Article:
As we demonstrated in “A gentle introduction to parallel computing in R” one of the great things about R is how easy it is to take advantage of parallel processing capabilities to speed up calculation. In this note we will show how to move from running jobs multiple CPUs/cores to running jobs multiple machines (for even larger scaling and greater speedup). Using the technique on Amazon EC2 even turns your credit card into a supercomputer.
Colossus supercomputer : The Forbin Project
R itself is not a language designed for parallel computing. It doesn’t have a lot of great user exposed parallel constructs. What saves us is the data science tasks we tend to use R for are themselves are very well suited for parallel programming and many people have prepared very good pragmatic libraries to exploit this. There are three main ways for a user to benefit from library supplied parallelism:
- Link against superior and parallel libraries such as the Intel BLAS library (supplied on Linux, OSX, and Windows as part of the Microsoft R Open distribution of R). This replaces libraries you are already using with parallel ones, and you get a speed up for free (on appropriate tasks, such as linear algebra portions of lm()/glm()).
- Ship your modeling tasks out of R into an external parallel system for processing. This is strategy of systems such as rx methods from RevoScaleR, now Microsoft Open R, h2o methods from h2o.ai, or RHadoop.
- Use R’s
parallelfacility to ship jobs to cooperating R instances. This is the strategy used in “A gentle introduction to parallel computing in R” and many libraries that sit on top of
parallel. This is essentially implementing remote procedure call through sockets or networking.
We are going to write more about the third technique.
The third technique is essentially very course grained remote procedure call. It depends on shipping copies of code and data to remote processes and then returning results. It is ill suited for very small tasks. But very well suited a reasonable number of moderate to large tasks. This is the strategy used by R’s
parallel library and Python‘s
multiprocessing library (though with Python
multiprocessing you pretty much need to bring in additional libraries to move from single machine to cluster computing).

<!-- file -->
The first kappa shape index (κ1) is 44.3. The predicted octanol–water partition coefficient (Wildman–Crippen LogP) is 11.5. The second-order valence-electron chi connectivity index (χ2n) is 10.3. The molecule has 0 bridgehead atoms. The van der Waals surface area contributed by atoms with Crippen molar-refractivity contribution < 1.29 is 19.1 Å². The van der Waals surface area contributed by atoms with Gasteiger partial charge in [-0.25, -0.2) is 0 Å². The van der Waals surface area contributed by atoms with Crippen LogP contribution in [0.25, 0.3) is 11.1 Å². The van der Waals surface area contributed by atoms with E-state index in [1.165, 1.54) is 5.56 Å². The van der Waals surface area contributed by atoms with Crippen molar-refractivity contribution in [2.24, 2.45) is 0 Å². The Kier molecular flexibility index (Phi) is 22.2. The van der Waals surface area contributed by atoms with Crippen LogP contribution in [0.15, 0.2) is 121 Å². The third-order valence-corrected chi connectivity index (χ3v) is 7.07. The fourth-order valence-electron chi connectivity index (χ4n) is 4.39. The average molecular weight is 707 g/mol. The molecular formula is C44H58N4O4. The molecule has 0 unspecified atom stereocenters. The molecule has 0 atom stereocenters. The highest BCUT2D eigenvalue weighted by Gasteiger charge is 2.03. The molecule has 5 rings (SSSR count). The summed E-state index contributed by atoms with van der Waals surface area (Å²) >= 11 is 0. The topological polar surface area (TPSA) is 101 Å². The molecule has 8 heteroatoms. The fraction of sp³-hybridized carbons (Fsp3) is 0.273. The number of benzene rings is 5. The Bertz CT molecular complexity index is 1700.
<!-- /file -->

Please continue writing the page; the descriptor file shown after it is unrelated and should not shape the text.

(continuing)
This method may seem less efficient and less sophisticated than shared memory methods, but relying on object transmission means it is in principle very easy to extend the technique from a single machine to many machines (also called “cluster computing”). This is what we will demonstrate the R portion of here (in moving from a single machine to a cluster we necessarily bring in a lot of systems/networking/security issues which we will have to defer on).
Here is the complete R portion of the lesson. This assumes you already understand how to configure “ssh” or have a systems person who can help you with the ssh system steps.
Take the examples from “A gentle introduction to parallel computing in R” and instead of starting your parallel cluster with the command: “
parallelCluster <- parallel::makeCluster(parallel::detectCores()).”
Do the following:
Collect a list of addresses of machines you can
ssh. This is the hard part, depends on your operating system, and something you should get help with if you have not tried it before. In this case I am using ipV4 addresses, but when using Amazon EC2 I use hostnames.
In my case my list is:
- My machine (primary): “192.168.1.235”, user “johnmount”
- Another Win-Vector LLC machine: “192.168.1.70”, user “johnmount”
Notice we are not collecting passwords, as we are assuming we have set up proper “authorized_keys” and keypairs in the “
.ssh” configurations of all of these machines. We are calling the machine we are using to issue the overall computation “primary.”
It is vital you try all of these addresses with “ssh” in a terminal shell before trying them with R. Also the machine address you choose as “primary” must be an address the worker machines can use reach back to the primary machine (so you can’t use “localhost”, or use an unreachable machine as primary). Try ssh by hand back and forth from primary to all of these machines and from all of these machines back to your primary before trying to use ssh with R.
Now with the system stuff behind us the R part is as follows. Start your cluster with:
And that is it. You can now run your job on many cores on many machines. For the right tasks this represents a substantial speedup. As always separate your concerns when starting: first get a trivial “hello world” task to work on your cluster, then get a smaller version of your computation to work on a local machine, and only after these throw your real work at the cluster.
As we have mentioned before, with some more system work you can spin up transient Amazon ec2 instances to join your computation. At this point your credit card becomes a supercomputer (though you do have to remember to shut them down to prevent extra expenses!).